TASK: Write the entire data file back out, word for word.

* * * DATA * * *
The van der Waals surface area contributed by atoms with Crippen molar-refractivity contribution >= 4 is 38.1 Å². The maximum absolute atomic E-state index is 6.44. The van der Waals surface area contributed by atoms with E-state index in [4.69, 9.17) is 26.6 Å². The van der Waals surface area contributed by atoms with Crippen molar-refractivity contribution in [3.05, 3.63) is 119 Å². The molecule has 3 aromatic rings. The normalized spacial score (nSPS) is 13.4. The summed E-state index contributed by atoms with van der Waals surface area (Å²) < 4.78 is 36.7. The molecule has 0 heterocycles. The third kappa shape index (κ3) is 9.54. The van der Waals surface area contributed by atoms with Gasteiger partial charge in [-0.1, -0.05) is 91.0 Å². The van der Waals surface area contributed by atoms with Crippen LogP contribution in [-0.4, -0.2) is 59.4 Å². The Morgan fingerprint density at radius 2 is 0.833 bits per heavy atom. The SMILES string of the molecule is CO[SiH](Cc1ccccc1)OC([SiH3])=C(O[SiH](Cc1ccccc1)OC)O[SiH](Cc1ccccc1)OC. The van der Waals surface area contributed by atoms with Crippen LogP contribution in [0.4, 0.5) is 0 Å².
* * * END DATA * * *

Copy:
The van der Waals surface area contributed by atoms with Crippen molar-refractivity contribution >= 4 is 38.1 Å². The maximum absolute atomic E-state index is 6.44. The van der Waals surface area contributed by atoms with E-state index in [4.69, 9.17) is 26.6 Å². The van der Waals surface area contributed by atoms with Crippen molar-refractivity contribution in [3.05, 3.63) is 119 Å². The molecule has 3 aromatic rings. The normalized spacial score (nSPS) is 13.4. The summed E-state index contributed by atoms with van der Waals surface area (Å²) < 4.78 is 36.7. The molecule has 0 heterocycles. The third kappa shape index (κ3) is 9.54. The van der Waals surface area contributed by atoms with Gasteiger partial charge in [-0.1, -0.05) is 91.0 Å². The van der Waals surface area contributed by atoms with Crippen LogP contribution in [-0.4, -0.2) is 59.4 Å². The Morgan fingerprint density at radius 2 is 0.833 bits per heavy atom. The SMILES string of the molecule is CO[SiH](Cc1ccccc1)OC([SiH3])=C(O[SiH](Cc1ccccc1)OC)O[SiH](Cc1ccccc1)OC. The van der Waals surface area contributed by atoms with Crippen LogP contribution in [0.4, 0.5) is 0 Å².